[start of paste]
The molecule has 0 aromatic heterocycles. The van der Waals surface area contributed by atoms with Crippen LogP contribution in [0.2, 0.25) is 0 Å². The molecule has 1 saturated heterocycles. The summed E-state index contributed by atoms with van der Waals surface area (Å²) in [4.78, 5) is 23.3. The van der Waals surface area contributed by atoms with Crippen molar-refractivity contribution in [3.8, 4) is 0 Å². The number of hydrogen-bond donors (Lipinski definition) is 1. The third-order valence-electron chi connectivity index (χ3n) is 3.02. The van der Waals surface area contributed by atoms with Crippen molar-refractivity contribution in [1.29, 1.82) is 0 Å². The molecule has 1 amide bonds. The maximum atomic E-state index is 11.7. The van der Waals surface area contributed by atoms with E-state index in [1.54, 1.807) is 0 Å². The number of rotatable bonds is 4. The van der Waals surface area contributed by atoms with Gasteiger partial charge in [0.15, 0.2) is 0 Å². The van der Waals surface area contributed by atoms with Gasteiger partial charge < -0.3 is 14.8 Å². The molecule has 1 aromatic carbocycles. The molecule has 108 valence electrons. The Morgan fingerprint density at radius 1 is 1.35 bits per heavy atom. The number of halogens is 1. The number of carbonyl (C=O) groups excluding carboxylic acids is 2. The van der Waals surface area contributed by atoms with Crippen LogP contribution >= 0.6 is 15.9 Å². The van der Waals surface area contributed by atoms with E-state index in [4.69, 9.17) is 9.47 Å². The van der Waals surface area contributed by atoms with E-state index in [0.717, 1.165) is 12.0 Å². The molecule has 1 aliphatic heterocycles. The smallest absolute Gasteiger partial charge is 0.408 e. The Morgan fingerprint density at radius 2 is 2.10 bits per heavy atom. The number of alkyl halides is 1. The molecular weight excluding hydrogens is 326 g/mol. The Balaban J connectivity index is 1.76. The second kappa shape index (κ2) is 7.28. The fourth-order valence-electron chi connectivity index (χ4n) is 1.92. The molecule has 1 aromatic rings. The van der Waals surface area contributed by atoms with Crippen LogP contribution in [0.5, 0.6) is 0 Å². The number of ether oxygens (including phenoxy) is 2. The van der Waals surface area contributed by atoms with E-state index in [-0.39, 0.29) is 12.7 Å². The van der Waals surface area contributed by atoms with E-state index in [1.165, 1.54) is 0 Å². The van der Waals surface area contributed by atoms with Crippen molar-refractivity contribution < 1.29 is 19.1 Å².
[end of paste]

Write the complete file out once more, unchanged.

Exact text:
The molecule has 0 aromatic heterocycles. The van der Waals surface area contributed by atoms with Crippen LogP contribution in [0.2, 0.25) is 0 Å². The molecule has 1 saturated heterocycles. The summed E-state index contributed by atoms with van der Waals surface area (Å²) in [4.78, 5) is 23.3. The van der Waals surface area contributed by atoms with Crippen molar-refractivity contribution in [3.8, 4) is 0 Å². The number of hydrogen-bond donors (Lipinski definition) is 1. The third-order valence-electron chi connectivity index (χ3n) is 3.02. The van der Waals surface area contributed by atoms with Crippen molar-refractivity contribution in [1.29, 1.82) is 0 Å². The molecule has 1 amide bonds. The maximum atomic E-state index is 11.7. The van der Waals surface area contributed by atoms with E-state index in [1.54, 1.807) is 0 Å². The number of rotatable bonds is 4. The van der Waals surface area contributed by atoms with Gasteiger partial charge in [0.15, 0.2) is 0 Å². The van der Waals surface area contributed by atoms with Gasteiger partial charge < -0.3 is 14.8 Å². The molecule has 1 aromatic carbocycles. The molecule has 108 valence electrons. The Morgan fingerprint density at radius 1 is 1.35 bits per heavy atom. The number of halogens is 1. The number of carbonyl (C=O) groups excluding carboxylic acids is 2. The van der Waals surface area contributed by atoms with Crippen LogP contribution >= 0.6 is 15.9 Å². The van der Waals surface area contributed by atoms with E-state index in [4.69, 9.17) is 9.47 Å². The van der Waals surface area contributed by atoms with E-state index in [0.717, 1.165) is 12.0 Å². The molecule has 1 aliphatic heterocycles. The smallest absolute Gasteiger partial charge is 0.408 e. The Morgan fingerprint density at radius 2 is 2.10 bits per heavy atom. The number of alkyl halides is 1. The molecular weight excluding hydrogens is 326 g/mol. The Balaban J connectivity index is 1.76. The second kappa shape index (κ2) is 7.28. The fourth-order valence-electron chi connectivity index (χ4n) is 1.92. The molecule has 1 aromatic rings. The van der Waals surface area contributed by atoms with Crippen LogP contribution in [0.5, 0.6) is 0 Å². The number of ether oxygens (including phenoxy) is 2. The van der Waals surface area contributed by atoms with E-state index in [-0.39, 0.29) is 12.7 Å². The van der Waals surface area contributed by atoms with E-state index in [1.165, 1.54) is 0 Å². The van der Waals surface area contributed by atoms with Crippen molar-refractivity contribution < 1.29 is 19.1 Å².